PUF's Steve Mitnick: Does the future of the regulatory compact still make sense?
Len Hyman: That depends on what you mean by regulatory compact. The British removed power generation from the compact. But they subsequently decided to put nuclear, reliability and renewable energy under a different form of regulation, via contracts that fixed prices and forced consumers to buy the output.
They put the wires under an incentive regulatory framework that ostensibly focused on price rather than return. The framework encouraged cost reductions, but over time evolved into a multi-year rate of return process.
Which, incidentally, is what Ingo Vogelsang of Boston University told me would happen, once the utilities had made the easy cost cuts. It looks as if the British can't get rid of regulation, and we may be in the same boat.
The question, though, is timely. We need to maintain a network while the economy transitions to a low carbon future. I'm not convinced that regulation based on experience provides a return commensurate with the new risks, or alternatively that current depreciation rates are high enough.
Technology will change the business, but we don't know for sure how. And if decentralization and self-generation become the norm, it will become exceedingly difficult to force consumers to pay for the stranded assets at the utility. Nobody could make former trolley car passengers pay for a service they did not use anymore, either.
I think that, for the moment, we should maintain the regulatory compact, but make it forward looking. That is, give the return on and return of capital required to maintain and modify the network assets. Then, let's see how well the utilities respond to the new environment. Now that there are viable alternatives to grid power on the horizon, utilities may have a hard time charging noncompetitive prices for long, even if they have regulatory dispensation to do so.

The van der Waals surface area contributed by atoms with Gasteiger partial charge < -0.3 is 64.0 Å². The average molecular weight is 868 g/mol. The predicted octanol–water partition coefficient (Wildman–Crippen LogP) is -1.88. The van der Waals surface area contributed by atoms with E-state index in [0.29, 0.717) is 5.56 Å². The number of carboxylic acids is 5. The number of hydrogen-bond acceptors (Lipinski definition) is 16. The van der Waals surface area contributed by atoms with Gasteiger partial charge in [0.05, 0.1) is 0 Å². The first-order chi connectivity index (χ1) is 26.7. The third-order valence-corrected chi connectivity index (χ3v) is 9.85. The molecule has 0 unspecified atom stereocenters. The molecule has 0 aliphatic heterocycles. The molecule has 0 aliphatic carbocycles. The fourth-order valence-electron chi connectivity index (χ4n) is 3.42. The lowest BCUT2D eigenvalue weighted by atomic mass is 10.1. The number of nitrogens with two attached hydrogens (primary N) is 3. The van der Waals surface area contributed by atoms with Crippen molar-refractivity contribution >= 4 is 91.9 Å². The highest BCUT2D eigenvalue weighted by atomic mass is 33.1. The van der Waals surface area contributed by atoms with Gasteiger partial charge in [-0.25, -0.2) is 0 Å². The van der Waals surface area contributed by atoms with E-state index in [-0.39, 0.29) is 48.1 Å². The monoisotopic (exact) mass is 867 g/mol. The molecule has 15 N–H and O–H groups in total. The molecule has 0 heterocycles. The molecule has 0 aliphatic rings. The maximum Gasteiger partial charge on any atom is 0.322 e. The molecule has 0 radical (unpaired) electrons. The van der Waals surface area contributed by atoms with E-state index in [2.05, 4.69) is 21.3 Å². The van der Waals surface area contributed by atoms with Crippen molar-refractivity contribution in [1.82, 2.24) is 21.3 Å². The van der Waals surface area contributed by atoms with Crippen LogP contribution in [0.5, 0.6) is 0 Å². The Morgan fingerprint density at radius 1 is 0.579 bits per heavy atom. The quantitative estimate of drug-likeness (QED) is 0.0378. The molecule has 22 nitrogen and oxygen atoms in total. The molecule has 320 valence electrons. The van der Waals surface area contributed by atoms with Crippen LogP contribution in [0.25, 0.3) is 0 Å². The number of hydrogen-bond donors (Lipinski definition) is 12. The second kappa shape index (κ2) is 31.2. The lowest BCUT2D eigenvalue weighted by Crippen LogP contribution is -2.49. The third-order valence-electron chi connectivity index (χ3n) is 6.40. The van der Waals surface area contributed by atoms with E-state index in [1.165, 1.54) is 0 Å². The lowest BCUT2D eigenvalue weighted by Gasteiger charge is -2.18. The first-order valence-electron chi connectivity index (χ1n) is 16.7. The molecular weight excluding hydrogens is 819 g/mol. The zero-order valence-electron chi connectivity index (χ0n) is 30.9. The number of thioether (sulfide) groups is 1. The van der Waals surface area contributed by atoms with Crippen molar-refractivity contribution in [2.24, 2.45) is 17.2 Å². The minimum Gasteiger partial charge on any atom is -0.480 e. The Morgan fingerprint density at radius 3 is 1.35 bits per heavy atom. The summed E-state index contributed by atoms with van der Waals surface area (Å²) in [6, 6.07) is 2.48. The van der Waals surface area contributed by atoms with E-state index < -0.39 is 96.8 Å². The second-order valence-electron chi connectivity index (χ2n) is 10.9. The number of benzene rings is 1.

I think that it is premature to make dramatic changes in regulation based on too many assumptions about technology. The British demonstrated the folly of rushing to judgment more than once.
PUF's Steve Mitnick: Your book suggests that a lot of the changes made over the past decades were meant to address a problem. But they raised other problems.
Len Hyman: Yes, that's true to some extent. The medical profession has a term for that phenomenon, iatrogenesis. For instance, the daily market for power did cause generators to cut costs, but it reduced the chances that they would commit to make a long-term investment. You can't get that signal from a day-to-day market. That's why we must add on all sorts of capacity schemes to get people to invest.
Another example. The British disbanded the Pool, their central market, to prevent price collusion between generators. That price collusion was encouraged by the scarcity of generators. That, in turn, was caused by the government's problems in organizing the nuclear sector. The subsequent price drop pushed the nuclear company to a state of near collapse and the government had to bail it out.
I suspect that the government's neo-liberal ideology led to unexpected moral issues. In the good old days, electric companies operated on a cooperative basis. That was easier in the U.K. because the government owned them all. They tried to act in the public interest, although possibly inefficiently. Thatcherites replaced public benefit as a motive with market price incentives. But market prices are "incomplete contracts" because they do not include all the costs and benefits of the transaction.
For example, a U.K. generator announced it would close plants in an area. That required the transmission company to make modifications in the grid that temporarily closed off transmission to the area. The generating company, seeing no competitors able to sell into the area, jacked up prices there. It was legal because the new incentive was to make as much money as possible, not to serve the public good. Sounds like Enron?